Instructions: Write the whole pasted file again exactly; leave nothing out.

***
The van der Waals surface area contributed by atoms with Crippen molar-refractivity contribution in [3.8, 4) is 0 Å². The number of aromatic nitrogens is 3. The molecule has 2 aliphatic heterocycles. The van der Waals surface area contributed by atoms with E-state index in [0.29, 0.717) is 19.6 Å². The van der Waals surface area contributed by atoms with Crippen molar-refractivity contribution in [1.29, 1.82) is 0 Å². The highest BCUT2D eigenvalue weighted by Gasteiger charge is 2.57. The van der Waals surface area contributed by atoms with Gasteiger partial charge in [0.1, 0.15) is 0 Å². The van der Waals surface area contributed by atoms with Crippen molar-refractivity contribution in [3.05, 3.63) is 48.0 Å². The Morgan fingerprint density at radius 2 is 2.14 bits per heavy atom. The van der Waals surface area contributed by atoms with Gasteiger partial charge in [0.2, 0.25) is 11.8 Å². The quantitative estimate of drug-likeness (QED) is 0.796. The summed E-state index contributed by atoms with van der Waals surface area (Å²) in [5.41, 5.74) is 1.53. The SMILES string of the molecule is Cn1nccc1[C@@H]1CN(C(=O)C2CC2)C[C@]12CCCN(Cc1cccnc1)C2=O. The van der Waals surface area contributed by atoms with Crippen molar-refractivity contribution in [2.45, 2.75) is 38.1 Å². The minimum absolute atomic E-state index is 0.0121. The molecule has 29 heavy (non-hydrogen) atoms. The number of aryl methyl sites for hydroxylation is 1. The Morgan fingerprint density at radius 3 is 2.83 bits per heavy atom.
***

The van der Waals surface area contributed by atoms with Crippen molar-refractivity contribution in [3.8, 4) is 0 Å². The number of aromatic nitrogens is 3. The molecule has 2 aliphatic heterocycles. The van der Waals surface area contributed by atoms with E-state index in [0.29, 0.717) is 19.6 Å². The van der Waals surface area contributed by atoms with Crippen molar-refractivity contribution in [1.29, 1.82) is 0 Å². The highest BCUT2D eigenvalue weighted by Gasteiger charge is 2.57. The van der Waals surface area contributed by atoms with Gasteiger partial charge in [0.1, 0.15) is 0 Å². The van der Waals surface area contributed by atoms with Crippen molar-refractivity contribution in [3.05, 3.63) is 48.0 Å². The Morgan fingerprint density at radius 2 is 2.14 bits per heavy atom. The van der Waals surface area contributed by atoms with Gasteiger partial charge in [0.2, 0.25) is 11.8 Å². The quantitative estimate of drug-likeness (QED) is 0.796. The summed E-state index contributed by atoms with van der Waals surface area (Å²) in [5.41, 5.74) is 1.53. The SMILES string of the molecule is Cn1nccc1[C@@H]1CN(C(=O)C2CC2)C[C@]12CCCN(Cc1cccnc1)C2=O. The van der Waals surface area contributed by atoms with Crippen molar-refractivity contribution in [2.45, 2.75) is 38.1 Å². The minimum absolute atomic E-state index is 0.0121. The molecule has 29 heavy (non-hydrogen) atoms. The number of aryl methyl sites for hydroxylation is 1. The Morgan fingerprint density at radius 3 is 2.83 bits per heavy atom.